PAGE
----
[LINK] DNS outage?

Crispin Harris crispin.harris at gmail.com
Fri Jul 31 12:41:17 AEST 2009

On Fri, Jul 31, 2009 at 9:34 AM, Marghanita da Cruz <marghanita at ramin.com.au
> wrote:

>  Glen Turner wrote:
> > On 29/07/09 09:32, Stilgherrian wrote:
> >
> >> But ICMP can certainly be used to map and profile a network. You can,
> >> for example, find out what specific version of an operating system
> >> some box is running by sending a few well-crafted packets. Once you
> >> know that, you can then better plan your attack. Blocking most of ICMP
> >> means you close off that possibility for reconnaissance.
> >
> > Sure, there's an argument for limiting ICMP to the average host.
> > But limiting it from servers in the DMZ -- servers with names
> > like www.example.edu.au -- is insane since attackers can find
> > those hosts anyway with a simple DNS request.

Surveilance is merely one of the MANY things that can be done with ICMP.
ICMP *is* afterall the Internet Control Messaging Protocol.

ICMP is about CONTROLLING traffic across the internet - and can be used for
ill, just as it can be used for good.

>  > That's exactly the infosec argument. Which leads to smooth wall
> networks,
> > which means that went it breaks the ISP can't help, which leads to the
> > extended interruption that the infosec measures were designed to avoid.
> >
> > A lot of this is the ego of technical staff, not a rational business
> > decision. The notion that the site is staffed by a bunch of heroes who
> > don't need no stinkin' help from nobody, and our net, why it's so tight
> > that not even a ICMP Ping can get into the DMZ.

Sigh - yes this DOES happen sometimes.
And *JUST* like any other environment, when it happens in IT the offenders
need to be disciplined.

>  > The other culprits are auditors. They are very uncomfortable with the
> > risk trade-off approach, since that requires the auditor to understand
> > the business *and* the technology *and* make a judgement that might be
> > challenged down the track. They'd much rather be extremely litigation-
> > adverse and simply demand extreme measures.  A classic here being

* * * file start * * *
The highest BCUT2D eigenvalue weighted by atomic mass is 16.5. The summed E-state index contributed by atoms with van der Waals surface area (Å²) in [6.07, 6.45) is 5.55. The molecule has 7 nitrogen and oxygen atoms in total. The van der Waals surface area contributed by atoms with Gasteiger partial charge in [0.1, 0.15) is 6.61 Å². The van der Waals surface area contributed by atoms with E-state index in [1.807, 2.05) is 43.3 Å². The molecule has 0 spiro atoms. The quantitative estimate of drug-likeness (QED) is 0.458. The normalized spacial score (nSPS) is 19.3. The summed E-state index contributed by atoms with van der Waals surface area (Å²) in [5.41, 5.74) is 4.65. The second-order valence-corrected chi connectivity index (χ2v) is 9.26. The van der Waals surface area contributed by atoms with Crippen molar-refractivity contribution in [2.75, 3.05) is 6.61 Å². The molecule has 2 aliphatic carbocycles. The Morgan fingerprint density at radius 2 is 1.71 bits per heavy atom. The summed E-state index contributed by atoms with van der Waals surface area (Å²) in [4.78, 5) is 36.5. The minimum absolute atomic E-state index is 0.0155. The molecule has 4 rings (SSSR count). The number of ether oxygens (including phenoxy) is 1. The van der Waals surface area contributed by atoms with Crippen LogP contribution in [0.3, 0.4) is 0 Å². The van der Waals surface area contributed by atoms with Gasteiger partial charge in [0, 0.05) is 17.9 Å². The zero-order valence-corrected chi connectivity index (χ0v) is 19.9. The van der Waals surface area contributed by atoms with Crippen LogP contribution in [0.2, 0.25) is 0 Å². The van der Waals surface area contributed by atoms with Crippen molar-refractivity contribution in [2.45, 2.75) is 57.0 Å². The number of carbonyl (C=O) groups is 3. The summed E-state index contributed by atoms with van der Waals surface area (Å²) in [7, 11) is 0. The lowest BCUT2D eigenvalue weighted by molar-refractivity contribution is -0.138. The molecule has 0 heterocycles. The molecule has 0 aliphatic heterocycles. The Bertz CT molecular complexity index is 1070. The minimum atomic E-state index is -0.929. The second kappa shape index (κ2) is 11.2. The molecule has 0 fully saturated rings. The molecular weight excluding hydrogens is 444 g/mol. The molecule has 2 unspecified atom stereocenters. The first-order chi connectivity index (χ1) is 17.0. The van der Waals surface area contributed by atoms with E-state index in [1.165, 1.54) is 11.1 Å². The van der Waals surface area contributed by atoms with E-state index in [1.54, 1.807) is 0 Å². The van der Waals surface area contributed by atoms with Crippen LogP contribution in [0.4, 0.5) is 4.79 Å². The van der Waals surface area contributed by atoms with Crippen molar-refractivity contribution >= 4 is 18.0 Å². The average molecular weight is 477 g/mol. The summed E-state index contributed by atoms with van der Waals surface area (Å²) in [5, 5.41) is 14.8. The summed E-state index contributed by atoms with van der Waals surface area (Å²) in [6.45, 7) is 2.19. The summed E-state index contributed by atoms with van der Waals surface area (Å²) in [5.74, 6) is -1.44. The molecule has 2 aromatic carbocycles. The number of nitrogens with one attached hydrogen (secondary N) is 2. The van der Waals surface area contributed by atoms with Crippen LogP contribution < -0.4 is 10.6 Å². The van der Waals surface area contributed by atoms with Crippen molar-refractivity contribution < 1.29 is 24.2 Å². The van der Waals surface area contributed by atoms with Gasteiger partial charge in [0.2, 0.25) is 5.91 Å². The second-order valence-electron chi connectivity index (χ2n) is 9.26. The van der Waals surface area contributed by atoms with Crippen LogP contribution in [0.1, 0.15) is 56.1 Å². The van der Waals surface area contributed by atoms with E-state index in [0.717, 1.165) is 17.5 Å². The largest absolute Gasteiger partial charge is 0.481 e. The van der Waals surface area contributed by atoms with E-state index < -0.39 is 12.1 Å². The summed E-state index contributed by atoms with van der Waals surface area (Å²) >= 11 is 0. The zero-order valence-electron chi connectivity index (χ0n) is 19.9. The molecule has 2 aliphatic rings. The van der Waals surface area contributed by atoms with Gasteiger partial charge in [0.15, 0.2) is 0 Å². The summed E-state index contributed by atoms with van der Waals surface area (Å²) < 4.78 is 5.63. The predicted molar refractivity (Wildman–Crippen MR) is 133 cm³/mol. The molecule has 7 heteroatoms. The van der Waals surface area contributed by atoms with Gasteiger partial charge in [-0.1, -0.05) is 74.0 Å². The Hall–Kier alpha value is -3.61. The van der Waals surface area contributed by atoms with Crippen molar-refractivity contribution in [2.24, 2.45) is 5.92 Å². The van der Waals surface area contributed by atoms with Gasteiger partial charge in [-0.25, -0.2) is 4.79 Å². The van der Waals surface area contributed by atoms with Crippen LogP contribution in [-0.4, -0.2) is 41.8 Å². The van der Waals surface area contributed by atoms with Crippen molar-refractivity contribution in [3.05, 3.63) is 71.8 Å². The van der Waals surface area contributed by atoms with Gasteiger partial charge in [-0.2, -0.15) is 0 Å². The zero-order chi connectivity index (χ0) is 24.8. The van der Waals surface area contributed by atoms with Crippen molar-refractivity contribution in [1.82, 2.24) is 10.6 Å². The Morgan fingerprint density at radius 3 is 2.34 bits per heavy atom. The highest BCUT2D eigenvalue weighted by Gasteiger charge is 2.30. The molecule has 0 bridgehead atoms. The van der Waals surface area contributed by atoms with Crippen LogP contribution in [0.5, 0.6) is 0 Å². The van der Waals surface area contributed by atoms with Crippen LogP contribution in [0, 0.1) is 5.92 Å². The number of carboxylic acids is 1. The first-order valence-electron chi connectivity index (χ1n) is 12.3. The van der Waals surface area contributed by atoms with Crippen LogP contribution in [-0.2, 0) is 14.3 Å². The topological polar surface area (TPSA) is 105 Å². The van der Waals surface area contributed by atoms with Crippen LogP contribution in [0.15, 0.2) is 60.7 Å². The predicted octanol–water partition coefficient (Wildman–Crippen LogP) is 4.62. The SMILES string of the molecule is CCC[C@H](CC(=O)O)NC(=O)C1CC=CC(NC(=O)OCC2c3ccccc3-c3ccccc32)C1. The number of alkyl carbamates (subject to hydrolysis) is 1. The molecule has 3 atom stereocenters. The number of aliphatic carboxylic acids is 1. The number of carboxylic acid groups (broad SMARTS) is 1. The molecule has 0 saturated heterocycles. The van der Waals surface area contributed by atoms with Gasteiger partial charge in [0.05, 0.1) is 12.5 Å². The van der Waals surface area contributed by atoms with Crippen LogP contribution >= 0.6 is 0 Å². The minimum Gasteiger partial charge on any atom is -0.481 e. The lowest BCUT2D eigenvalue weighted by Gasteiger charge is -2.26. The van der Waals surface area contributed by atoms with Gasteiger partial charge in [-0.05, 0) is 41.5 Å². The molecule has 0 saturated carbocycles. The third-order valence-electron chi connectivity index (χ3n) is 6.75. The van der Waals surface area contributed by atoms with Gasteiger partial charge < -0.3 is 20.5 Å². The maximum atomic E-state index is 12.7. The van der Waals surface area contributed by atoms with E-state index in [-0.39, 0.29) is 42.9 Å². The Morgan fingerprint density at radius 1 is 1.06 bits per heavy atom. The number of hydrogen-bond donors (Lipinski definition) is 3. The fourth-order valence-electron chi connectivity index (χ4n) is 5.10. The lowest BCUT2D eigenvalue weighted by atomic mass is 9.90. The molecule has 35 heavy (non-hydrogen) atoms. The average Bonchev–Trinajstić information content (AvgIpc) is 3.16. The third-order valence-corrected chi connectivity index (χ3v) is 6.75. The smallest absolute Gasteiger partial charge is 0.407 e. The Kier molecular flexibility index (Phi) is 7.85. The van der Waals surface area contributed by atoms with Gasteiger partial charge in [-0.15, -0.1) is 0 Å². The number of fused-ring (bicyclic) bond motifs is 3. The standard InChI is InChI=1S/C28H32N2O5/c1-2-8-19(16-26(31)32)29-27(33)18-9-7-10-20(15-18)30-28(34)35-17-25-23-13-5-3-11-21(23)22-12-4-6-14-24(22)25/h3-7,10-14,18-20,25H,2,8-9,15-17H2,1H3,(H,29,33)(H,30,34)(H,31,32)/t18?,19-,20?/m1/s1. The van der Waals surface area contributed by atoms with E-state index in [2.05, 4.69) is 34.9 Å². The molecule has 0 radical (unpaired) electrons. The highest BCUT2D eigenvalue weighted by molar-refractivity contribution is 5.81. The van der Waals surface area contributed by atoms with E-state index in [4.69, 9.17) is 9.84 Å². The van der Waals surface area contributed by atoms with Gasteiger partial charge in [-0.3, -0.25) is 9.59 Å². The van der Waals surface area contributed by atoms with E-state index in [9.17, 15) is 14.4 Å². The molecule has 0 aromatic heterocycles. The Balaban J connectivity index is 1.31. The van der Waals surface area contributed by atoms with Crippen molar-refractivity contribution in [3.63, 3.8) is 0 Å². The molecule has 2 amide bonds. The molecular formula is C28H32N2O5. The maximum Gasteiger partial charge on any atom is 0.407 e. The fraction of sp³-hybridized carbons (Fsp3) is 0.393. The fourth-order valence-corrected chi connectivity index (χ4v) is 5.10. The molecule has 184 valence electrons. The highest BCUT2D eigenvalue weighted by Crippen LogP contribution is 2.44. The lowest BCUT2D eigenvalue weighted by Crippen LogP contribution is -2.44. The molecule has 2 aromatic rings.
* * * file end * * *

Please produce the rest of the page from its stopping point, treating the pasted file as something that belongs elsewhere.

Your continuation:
> > password policies -- the auditors lack enough guts to demand multi-factor
> > authentication, but insist on tightening down the password policy
> > to the extent that it becomes a significant denial of service risk
> > in and of itself.

A strange thing here - From my experience it is not usually the auditors who
are at fault here.
The majority of audit in IT/ICT is:
 - Comparison of practice with policy.
 - Comparison of practice/policy with Best practice

Now "Audit" (quotation marks VERY deliberate) which is merely tool-based
technical vulnerability assessment is a very different thing.
Unfortunately, many organisations that pretend to provide "IT Security
Audit" are doing the tool-based vulnerability assessment - and this is
neither comparing against best practice, nor comparing against company
security policy.

>  You have summed up reality succinctly. However, it  is important to keep
> in mind, as you have pointed out, that ultimately it is a business
> decision.

This is a critical point that many ICT "professionals" fail to properly

Security is made up of three pillars: Confidentiality, Integrity,
This third item is VASTLY under appreciated.

Security is a business process, and is there to ensure that the business can
continue to process.
 - NEVER pay more for your protections than the asset is worth - but
remember to include the cost of disclosure & cleanup.

> Despite the
> level of scrutiny SOX supposedly introduced in the US, we still had the
> GFC!

Yes - you need to be controlling the right thing!


Crispin Harris
crispin.harris at gmail.com
"Well, you know... most Catholics are so boring, you kind of expect them to
be fairly reasonable and not, say, frothing papal fanboys with the IQ of a
turnip. So he had me fooled. Not any more, though."
Thanks to Eric The FruitBat (etfb.livejournal.com)

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